Cesarean section indications and anthropometric parameters in Rwandan nulliparae: preliminary results from a longitudinal survey
AbstractIntroduction: maternal anthropometric parameters as risk factors for cesarean section have always been a matter of interest and concern for obstetricians. Some of these parameters have been shown to be predictors of dystocia. This study aims at showing the relationship between cesarean section indications and anthropometric parameters sizes in Rwandan nulliparae for the purpose of comparison and appropriate recommendations. Methods: a cross-sectional and analytical study was made on data collected from 32 operated parturients among 152 nulliparae with singleton pregnancy at term and vertex presentation. Concerned anthropometric parameters were height, weight and six pelvic distances. Fisher exact and Student’s tests were used to compare observed proportions and mean values, respectively. Results: findings were as follows: 1) the overall cesarean section rate was 21.05%; 2) acute fetal distress (31.3 %), generally contracted pelvis (28.1 %), and engagement failure (25%) were the most frequent indications of cesarean section; 3) all patients ≤ 145 cm tall were operated on for general pelvis contraction whose proportion was significantly higher in them than in the others (p < 0.01); 4) more than half of pelvis contraction cases were observed in patients weighing ≤ 50 kg, but the difference with other weight categories was not significant; 5) considered external pelvic diameters but the Biiliac Diameter displayed average measurements smaller in clinically contracted pelvis than in other CS indications. Conclusion: external pelvimetry associated with specific other anthropometric parameters could be helpful in the screening of generally contracted pelves, and consequently pregnancies at high risk of cephalopelvic disproportion in nulliparous women, particularly in developing countries with limited resources. Further investigations are requested to deal with this topic in depth.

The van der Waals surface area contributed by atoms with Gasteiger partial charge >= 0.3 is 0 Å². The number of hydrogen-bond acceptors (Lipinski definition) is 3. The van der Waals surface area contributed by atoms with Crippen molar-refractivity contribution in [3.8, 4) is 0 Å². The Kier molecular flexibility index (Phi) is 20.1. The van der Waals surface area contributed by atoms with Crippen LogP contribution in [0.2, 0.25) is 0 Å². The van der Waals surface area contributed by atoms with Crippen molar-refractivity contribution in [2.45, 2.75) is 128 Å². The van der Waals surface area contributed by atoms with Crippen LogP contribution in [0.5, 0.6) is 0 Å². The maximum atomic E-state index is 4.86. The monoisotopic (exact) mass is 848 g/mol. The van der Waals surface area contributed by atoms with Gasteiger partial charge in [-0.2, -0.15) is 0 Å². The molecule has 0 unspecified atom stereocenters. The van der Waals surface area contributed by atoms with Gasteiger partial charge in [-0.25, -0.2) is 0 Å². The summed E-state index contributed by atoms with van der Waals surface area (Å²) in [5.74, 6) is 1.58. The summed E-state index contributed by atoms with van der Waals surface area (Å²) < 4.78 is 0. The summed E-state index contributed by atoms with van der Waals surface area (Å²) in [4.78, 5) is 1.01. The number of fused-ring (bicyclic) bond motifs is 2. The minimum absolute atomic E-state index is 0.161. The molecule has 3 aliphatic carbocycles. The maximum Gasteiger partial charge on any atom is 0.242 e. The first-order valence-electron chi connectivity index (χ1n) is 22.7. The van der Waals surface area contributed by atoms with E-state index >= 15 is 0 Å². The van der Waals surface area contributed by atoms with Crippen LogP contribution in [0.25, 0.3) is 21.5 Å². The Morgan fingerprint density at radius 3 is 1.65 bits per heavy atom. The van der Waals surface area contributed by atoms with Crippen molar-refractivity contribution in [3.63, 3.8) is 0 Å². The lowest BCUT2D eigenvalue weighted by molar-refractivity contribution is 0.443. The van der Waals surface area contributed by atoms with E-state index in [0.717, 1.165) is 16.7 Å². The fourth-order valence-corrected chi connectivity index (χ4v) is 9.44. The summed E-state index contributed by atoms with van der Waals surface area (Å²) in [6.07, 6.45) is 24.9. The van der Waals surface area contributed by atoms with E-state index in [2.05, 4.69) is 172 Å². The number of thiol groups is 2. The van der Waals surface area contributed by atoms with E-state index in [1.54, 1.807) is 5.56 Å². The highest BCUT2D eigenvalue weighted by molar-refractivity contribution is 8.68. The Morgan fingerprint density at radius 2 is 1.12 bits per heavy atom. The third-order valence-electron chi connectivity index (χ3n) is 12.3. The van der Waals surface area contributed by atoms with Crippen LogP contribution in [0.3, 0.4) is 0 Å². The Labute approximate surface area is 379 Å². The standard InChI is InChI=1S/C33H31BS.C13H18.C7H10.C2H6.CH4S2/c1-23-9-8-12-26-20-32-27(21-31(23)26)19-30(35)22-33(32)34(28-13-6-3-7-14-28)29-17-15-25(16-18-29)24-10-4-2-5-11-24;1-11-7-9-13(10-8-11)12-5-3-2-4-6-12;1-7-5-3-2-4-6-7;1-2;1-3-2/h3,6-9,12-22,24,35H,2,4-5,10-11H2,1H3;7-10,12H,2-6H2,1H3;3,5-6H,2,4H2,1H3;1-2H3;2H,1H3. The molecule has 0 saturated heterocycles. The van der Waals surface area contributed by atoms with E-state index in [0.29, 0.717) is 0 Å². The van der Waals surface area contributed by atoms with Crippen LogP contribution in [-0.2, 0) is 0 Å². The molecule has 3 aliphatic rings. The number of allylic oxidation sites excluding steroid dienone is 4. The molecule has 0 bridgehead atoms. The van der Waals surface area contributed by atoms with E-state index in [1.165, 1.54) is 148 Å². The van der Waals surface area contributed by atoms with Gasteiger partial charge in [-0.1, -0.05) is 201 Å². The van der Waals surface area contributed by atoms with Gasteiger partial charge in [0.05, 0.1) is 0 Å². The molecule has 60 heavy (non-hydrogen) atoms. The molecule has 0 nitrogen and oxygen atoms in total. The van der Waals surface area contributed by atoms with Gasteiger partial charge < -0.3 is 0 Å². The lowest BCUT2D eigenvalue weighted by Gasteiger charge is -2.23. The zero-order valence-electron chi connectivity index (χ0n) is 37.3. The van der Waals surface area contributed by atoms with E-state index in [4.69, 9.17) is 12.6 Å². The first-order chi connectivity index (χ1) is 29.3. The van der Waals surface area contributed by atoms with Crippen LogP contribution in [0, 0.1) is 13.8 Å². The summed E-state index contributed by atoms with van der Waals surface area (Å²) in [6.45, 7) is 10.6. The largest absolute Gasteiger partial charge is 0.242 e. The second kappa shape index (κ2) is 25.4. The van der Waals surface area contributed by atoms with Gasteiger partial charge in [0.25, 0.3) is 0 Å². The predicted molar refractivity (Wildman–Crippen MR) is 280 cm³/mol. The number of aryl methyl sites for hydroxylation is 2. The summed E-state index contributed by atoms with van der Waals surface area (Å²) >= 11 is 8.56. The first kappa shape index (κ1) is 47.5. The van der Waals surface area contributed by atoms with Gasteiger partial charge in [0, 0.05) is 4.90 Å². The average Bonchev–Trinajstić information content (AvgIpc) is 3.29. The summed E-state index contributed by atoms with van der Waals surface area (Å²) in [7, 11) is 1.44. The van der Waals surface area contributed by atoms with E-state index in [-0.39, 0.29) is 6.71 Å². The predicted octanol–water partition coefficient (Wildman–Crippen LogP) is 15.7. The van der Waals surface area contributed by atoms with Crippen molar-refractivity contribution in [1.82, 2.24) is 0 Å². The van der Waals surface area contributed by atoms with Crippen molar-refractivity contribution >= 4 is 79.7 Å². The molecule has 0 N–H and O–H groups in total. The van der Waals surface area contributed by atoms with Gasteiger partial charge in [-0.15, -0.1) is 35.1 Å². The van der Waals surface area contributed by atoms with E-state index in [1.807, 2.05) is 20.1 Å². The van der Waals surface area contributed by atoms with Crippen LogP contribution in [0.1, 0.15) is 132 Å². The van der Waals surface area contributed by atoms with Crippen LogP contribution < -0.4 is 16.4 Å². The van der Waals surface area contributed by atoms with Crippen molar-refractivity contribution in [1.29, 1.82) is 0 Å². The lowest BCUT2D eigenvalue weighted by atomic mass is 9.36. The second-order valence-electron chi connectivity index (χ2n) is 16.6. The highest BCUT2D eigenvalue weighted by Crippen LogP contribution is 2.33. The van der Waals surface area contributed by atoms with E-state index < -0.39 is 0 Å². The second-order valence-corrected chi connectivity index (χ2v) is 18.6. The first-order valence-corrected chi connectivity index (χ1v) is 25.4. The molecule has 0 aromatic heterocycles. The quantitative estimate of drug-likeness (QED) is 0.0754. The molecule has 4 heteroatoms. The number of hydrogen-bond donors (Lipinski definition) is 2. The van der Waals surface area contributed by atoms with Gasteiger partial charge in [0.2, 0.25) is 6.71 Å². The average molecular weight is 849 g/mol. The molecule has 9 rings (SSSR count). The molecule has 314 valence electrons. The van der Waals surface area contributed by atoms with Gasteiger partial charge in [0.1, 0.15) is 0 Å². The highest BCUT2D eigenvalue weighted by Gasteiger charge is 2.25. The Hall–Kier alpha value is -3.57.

The Pan African Medical Journal 2016;24